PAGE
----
Transportation secretary: High-speed rail 'long overdue'

Transportation Secretary Ray LaHood dismissed talk about the economic time not being right, pointing out that many past epic projects came in similar conditions.
Transportation Secretary Ray LaHood dismissed talk about the economic time not being right, pointing out that many past epic projects came in similar conditions.
Posted: July 13, 2012

Comparing bullet trains to grand American achievements of the past, President Obama's transportation chief said benefits of a high-speed rail network would far outweigh the multibillion-dollar costs, and he said political opponents are on the wrong side of history.

"What we're doing is what other generations have done for us," Transportation Secretary Ray LaHood told international rail executives gathered Wednesday at the Pennsylvania Convention Center. He cited the interstate highway system, the Erie Canal, the Golden Gate Bridge, and the transcontinental railroad as similarly transforming American projects of earlier eras.

"And many of those things were done in very tough financial times," LaHood said, rejecting arguments that high-speed rail is too expensive, especially at a time of growing federal deficits.

About 1,000 high-speed rail executives, manufacturers, and transport officials from 37 countries are meeting in the United States for the first time, hoping to boost prospects for fast trains in a country that would provide a vast market for equipment, vehicles, and construction projects.

The eighth World Congress on High-Speed Rail is in Philadelphia "precisely for the purpose of bringing the experience of those who have done it to those who wish to do it," said Jean-Pierre Loubinoux, director-general of the sponsoring International Union of Railways.

Obama has been pushing for a high-speed rail network that could connect 80 percent of Americans to bullet trains by 2035, but Congress has balked at paying for it. Obama was seeking about $8 billion a year for six years to start what could eventually be a $500 billion network.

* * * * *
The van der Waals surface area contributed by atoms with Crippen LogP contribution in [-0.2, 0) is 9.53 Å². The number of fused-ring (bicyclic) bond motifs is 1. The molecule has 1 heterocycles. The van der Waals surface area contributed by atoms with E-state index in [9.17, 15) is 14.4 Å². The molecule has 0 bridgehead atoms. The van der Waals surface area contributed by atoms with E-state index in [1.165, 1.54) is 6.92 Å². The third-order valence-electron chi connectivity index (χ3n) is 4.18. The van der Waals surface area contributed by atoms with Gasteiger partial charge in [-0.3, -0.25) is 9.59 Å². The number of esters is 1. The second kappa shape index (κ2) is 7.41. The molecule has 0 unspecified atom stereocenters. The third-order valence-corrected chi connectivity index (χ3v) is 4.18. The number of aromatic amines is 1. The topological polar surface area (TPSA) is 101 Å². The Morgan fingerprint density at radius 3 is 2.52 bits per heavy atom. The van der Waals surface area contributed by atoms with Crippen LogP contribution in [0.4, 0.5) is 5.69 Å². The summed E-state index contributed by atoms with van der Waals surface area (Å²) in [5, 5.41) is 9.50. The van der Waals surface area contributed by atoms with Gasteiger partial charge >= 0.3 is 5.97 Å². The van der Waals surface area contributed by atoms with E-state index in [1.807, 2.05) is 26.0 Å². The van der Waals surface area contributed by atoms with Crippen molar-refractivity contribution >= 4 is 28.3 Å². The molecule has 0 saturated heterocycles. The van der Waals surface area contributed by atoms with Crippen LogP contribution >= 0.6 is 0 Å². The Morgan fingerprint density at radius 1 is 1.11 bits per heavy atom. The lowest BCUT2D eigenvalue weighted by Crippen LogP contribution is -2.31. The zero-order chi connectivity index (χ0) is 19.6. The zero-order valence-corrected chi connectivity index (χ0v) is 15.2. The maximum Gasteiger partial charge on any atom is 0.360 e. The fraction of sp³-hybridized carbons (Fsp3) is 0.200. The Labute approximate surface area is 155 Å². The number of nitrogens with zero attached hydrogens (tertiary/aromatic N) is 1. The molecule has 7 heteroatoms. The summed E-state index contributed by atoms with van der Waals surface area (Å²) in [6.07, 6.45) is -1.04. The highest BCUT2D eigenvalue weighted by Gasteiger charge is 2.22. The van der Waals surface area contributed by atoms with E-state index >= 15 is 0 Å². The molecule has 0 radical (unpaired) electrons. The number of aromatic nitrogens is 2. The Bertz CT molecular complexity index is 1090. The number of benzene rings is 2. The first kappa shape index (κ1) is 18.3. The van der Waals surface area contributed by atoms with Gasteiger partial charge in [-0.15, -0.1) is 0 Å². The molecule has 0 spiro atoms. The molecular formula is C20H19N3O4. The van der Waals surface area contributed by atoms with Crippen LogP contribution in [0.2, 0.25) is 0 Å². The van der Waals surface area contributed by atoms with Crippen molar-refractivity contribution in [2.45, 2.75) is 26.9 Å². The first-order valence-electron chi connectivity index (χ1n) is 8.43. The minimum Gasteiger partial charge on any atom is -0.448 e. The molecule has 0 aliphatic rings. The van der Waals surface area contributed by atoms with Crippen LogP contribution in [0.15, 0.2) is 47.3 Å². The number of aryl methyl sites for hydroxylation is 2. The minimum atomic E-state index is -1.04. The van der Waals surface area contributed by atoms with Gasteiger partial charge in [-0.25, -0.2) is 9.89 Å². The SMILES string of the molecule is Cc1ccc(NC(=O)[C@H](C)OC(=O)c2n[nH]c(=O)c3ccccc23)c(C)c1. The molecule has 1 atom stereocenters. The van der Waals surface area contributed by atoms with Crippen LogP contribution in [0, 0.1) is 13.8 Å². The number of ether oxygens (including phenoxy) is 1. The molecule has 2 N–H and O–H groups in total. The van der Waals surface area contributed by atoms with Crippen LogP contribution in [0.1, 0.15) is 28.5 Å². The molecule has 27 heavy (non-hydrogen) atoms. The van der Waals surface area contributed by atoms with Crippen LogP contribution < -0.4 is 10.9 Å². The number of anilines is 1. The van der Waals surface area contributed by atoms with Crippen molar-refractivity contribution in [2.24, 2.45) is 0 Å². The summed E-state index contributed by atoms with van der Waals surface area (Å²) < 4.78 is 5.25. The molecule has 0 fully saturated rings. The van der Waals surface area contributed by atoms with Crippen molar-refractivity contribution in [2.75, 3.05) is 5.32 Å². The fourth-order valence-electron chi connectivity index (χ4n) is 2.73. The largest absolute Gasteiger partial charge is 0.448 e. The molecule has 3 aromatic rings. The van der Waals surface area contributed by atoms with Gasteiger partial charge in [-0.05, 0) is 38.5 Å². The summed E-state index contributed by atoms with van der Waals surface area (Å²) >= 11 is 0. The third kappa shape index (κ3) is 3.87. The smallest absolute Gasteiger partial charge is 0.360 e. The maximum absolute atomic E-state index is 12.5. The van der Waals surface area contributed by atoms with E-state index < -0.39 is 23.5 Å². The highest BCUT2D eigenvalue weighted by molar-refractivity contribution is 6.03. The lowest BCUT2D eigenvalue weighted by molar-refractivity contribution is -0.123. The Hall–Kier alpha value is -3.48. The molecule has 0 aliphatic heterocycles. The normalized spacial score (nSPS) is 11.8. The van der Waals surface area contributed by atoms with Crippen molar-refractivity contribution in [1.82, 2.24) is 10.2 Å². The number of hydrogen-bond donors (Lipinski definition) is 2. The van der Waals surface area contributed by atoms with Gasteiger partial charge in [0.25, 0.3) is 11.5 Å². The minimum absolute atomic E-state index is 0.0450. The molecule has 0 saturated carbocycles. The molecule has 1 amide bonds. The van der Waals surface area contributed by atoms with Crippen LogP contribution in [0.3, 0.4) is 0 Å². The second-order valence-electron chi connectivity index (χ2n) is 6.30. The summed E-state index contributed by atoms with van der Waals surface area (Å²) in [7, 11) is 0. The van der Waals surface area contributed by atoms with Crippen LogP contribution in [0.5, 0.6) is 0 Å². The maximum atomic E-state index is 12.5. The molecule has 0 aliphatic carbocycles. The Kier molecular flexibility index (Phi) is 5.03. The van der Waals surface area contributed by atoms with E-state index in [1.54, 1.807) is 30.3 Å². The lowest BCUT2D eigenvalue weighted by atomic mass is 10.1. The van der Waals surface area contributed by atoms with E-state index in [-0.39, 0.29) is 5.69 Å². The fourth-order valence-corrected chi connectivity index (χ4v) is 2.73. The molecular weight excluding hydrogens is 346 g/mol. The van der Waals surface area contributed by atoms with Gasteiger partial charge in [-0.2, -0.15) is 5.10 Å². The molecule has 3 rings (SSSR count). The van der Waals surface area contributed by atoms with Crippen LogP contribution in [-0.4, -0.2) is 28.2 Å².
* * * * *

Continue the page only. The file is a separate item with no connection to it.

Much of the efforts are now focused in California, where the state legislature last week approved funding the first leg of a $68 billion, 450-mile high-speed line, and in the Washington-to-Boston corridor, where Amtrak this week proposed a $151 billion plan to construct a high-speed line as part of an upgrade of the entire Northeast corridor.

The lack of U.S. funding was a recurring theme at the conference Wednesday, as international rail experts described the vital role played by their national governments to build high-speed systems.

"It may seem strange to America, but there is something where the private sector cannot achieve all the tasks," said Vladimir Yakunin, president of Russian Railways, which is developing a Moscow-to-St. Petersburg high-speed line, among others.

Worldwide, there are about 11,000 miles of high-speed rail lines in operation, carrying 1.15 billion passengers a year.

The biggest operators are China (485 million passengers a year), Japan (300 million), and France (125 million).

France's busy Paris-to-Lyon high-speed line carries so many bullet trains each day — 280 — that France is planning to build a new high-speed line next to it, at an estimated cost of $37 billion 30 billion euros.

Despite widespread resistance in Congress and in several states, LaHood insisted Wednesday that the Obama administration is committed to pursuing high-speed rail, with an emphasis on the Northeast corridor and California.

"High-speed rail is not a pipe dream — it's happening all over the world," LaHood said. "Now it has come to America, and it's long overdue."

"We hope our friends in Congress will take their cues from California," LaHood told reporters Wednesday. "… We need enlightened elected officials"” He said voters who support bullet trains should "put people in office who support their ideas — elections make a difference."

Other American officials said the United States will have to take smaller steps toward high-speed rail, incrementally improving existing routes and making better connections to local commuter rail lines.

"The problem is, we're going from the bottom and building up," said Sharon Greene, head of a transportation consultant firm that advises Amtrak on its efforts to upgrade the Northeast corridor. She cited the importance of such "foundation projects" as Amtrak's Gateway Project, a $14.7 billion plan to build new tunnels and bridges to better link New York to North Jersey by 2025.

Amtrak proposes to spend $151 billion over 30 years to gradually improve the Northeast corridor and eventually construct a separate high-speed line to carry 220 m.p.h. trains from Washington to Boston in about three hours, half the time of current Acela Express trains.

Contact Paul Nussbaum at 215-854-4587 or

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